Sunday, January 28, 2007

The Toys that Define Us

Another reposting.

I finally wised up and realized I could Google for the toy that's been driving me crazy for years. When I was a little girl, I had a diver who floated up from the bottom of a tub of water via baking soda power. I've hunted antique stores high and low for one of these divers and the best I got was "Yeah, I remember those. No, we don't have any." But here are a bunch, and I don't recall which one I had, though I do recall my diver had a single tank on his back. The site looks like a lot of fun for my fellow baby boomers looking for a bit of playful nostalgia.

So of course, that has me thinking about favorite toys. I loved my Slinky, metal, of course. It made the greatest noise going down the brick steps of the stoop in the front of our house and on the tiled stairs leading down to the basement. I had a plastic (reds and blacks, as I recall) Jacob's Ladder, though I didn't know what it was called back then. There was Silly Putty and Jacks and Pick-Up Stix, too, but I also found household items fun to play with, especially my parents' collection of glass swizzle sticks. I hope my father still has them; they're probably collectors' items now.

I had a pink Spalding ball of course, to play stoop ball and punch ball with (punch ball was a challenge because we used manhole covers and car bumpers for bases and it wasn't unusual for third base to drive off in the middle of a game). See Streetplay for info.

I had dolls, too, Tiny Tears and Chatty Cathy, and of course, Barbies. I had the black haired, ponytail Barbie with the black and white swimsuit and blond Ken with actual fuzzy hair in a crewcut. They were the old type, the type that should never have gone swimming in chlorinated water. But I took them into the pool with me and their fingers eventually eroded enough to fall off. I had blonde Midge and redheaded Alan (he of the plastic hair), and Barbie's sister, Skipper, too, and Midge and Alan still adorn my shelves. Skipper apparently skipped during our move back in '69.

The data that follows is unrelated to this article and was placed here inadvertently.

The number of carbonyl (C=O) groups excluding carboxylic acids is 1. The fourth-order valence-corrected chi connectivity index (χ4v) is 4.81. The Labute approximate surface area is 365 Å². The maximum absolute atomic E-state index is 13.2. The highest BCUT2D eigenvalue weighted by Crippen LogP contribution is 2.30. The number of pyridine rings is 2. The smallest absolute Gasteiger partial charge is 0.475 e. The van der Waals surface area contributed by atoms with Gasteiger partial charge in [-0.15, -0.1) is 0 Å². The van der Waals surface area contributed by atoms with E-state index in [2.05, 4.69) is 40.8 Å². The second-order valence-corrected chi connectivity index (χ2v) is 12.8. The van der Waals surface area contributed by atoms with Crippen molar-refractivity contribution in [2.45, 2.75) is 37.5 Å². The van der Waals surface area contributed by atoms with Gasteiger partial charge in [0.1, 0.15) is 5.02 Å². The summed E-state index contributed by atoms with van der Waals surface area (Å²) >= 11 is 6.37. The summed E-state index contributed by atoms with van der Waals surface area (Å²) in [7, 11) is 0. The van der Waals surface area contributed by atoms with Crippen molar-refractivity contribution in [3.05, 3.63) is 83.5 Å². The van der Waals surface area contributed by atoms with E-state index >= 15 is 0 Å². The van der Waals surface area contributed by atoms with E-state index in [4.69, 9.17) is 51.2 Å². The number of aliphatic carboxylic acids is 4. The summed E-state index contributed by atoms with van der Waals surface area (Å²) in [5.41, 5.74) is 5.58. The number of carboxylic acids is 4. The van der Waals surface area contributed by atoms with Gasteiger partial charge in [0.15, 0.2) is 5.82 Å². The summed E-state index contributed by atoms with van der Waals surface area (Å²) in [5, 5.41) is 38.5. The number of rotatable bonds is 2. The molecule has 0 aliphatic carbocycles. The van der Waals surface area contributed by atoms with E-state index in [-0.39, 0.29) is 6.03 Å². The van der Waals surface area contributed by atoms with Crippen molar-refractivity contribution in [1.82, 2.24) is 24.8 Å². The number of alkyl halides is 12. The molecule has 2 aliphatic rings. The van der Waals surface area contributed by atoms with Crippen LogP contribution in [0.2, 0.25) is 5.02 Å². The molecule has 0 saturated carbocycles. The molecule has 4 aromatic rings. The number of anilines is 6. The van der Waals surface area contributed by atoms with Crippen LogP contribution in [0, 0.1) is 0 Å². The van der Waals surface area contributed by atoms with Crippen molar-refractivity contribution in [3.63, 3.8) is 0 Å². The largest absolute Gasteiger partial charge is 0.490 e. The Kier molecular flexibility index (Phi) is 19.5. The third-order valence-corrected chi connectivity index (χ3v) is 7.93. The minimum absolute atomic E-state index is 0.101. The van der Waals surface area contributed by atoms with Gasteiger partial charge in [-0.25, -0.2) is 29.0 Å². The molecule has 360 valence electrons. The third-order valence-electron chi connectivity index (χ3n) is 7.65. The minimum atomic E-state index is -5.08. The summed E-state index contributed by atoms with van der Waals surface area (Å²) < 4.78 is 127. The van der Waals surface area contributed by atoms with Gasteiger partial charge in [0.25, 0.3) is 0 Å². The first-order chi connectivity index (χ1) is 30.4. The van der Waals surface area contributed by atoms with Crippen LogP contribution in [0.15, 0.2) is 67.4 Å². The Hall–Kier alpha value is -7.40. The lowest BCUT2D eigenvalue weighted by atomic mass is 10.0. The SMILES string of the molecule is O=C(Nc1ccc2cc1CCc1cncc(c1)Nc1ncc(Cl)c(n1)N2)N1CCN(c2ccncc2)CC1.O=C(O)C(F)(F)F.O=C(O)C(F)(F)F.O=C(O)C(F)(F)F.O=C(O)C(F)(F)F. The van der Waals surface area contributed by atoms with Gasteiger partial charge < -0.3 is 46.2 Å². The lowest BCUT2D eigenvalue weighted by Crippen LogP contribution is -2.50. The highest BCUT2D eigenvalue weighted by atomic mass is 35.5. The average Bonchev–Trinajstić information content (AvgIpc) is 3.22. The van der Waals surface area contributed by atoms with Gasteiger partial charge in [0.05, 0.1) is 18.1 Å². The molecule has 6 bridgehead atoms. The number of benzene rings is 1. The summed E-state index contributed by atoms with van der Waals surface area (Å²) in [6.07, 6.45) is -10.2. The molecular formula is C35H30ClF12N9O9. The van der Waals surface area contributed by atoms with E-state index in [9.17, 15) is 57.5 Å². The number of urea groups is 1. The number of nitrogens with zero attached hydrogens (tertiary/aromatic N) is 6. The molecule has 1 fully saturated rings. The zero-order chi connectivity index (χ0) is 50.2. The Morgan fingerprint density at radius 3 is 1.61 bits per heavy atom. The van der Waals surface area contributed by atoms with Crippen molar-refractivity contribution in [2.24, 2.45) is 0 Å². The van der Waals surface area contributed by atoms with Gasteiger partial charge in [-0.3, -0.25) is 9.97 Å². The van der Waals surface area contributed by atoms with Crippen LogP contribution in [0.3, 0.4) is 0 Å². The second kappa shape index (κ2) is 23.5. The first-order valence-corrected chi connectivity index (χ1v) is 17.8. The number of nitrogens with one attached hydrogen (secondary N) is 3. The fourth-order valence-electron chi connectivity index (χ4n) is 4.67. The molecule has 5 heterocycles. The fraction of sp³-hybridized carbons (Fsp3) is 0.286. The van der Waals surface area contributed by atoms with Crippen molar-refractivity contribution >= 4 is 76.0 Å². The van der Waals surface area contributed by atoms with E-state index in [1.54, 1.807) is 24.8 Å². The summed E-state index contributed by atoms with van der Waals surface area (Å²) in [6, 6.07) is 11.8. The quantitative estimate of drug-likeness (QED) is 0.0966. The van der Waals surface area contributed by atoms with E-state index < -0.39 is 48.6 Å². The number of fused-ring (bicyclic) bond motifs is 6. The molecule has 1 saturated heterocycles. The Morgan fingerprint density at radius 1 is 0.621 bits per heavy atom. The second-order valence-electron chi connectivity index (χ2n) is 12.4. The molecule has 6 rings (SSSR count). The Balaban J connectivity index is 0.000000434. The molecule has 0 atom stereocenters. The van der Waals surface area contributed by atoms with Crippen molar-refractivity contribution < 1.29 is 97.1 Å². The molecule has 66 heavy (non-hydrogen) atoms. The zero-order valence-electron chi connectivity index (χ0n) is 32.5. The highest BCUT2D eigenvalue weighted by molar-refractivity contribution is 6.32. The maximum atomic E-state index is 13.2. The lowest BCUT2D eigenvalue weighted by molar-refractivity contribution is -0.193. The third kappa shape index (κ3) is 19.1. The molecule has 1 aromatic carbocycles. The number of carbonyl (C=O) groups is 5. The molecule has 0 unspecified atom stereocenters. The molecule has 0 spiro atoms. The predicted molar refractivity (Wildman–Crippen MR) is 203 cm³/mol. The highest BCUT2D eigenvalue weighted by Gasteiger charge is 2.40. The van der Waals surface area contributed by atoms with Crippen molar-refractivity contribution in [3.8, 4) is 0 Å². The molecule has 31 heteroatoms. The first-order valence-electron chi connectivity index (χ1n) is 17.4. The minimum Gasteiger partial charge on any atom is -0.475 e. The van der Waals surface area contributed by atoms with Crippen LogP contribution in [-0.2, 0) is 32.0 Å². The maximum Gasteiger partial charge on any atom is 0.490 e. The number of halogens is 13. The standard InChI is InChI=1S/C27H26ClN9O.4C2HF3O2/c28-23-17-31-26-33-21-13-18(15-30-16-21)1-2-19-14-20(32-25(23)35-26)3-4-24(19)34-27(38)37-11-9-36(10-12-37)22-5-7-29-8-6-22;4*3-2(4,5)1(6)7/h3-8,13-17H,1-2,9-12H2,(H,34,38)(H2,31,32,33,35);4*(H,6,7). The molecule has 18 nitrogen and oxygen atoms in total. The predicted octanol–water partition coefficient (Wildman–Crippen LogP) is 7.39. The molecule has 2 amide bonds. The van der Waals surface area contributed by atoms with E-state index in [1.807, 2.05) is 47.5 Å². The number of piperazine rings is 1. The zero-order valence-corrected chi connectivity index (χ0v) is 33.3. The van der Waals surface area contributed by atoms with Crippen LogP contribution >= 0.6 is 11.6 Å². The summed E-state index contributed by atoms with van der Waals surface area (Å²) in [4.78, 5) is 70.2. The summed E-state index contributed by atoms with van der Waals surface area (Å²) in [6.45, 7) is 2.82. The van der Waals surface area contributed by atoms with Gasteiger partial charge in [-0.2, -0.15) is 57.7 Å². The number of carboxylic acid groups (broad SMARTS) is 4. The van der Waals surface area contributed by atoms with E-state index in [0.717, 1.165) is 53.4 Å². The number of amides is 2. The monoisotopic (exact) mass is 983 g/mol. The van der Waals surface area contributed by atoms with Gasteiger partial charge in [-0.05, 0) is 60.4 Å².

And I had a little homemaker set, with a stove that had a crank. And when you turned the crank, sparks would shoot out of the "burners." I'm thinking that this toy would never pass muster by today's standards, but back when I was 5, this was pretty uh, hot stuff.

3 comments:

  1. Shelly I would have played with each and everyone of those toys you mentioned. Sound good to me indeed. That diver sounds really cool.

    I had a little doll that had it's own tub and shower. It was battery operated and all I had to do was add water.

    Also I had this fashion oriented toy. It was sort of like a template where you could lift the cover and insert different arrangements of fabric and once the cover was closed you'd get a doll (who's face was on the template) with a brand new outfit everytime. I LOVED that.

    Also my smurfs and my most cherished toy, my doll house. Oh my goodness, the hours I spent on that.

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  2. That's a great dollhouse, Chelly. I had a tin one and found a pic of it on eBay. I'll try to remember to post it. I think I saved it to my hard drive.

    And that fashion toy sounds intriguing.

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  3. Shelly, by all means post it. I'd love to see that pic!

    I wish I could remember the name of that fashion toy. I searched for it but came up empty.

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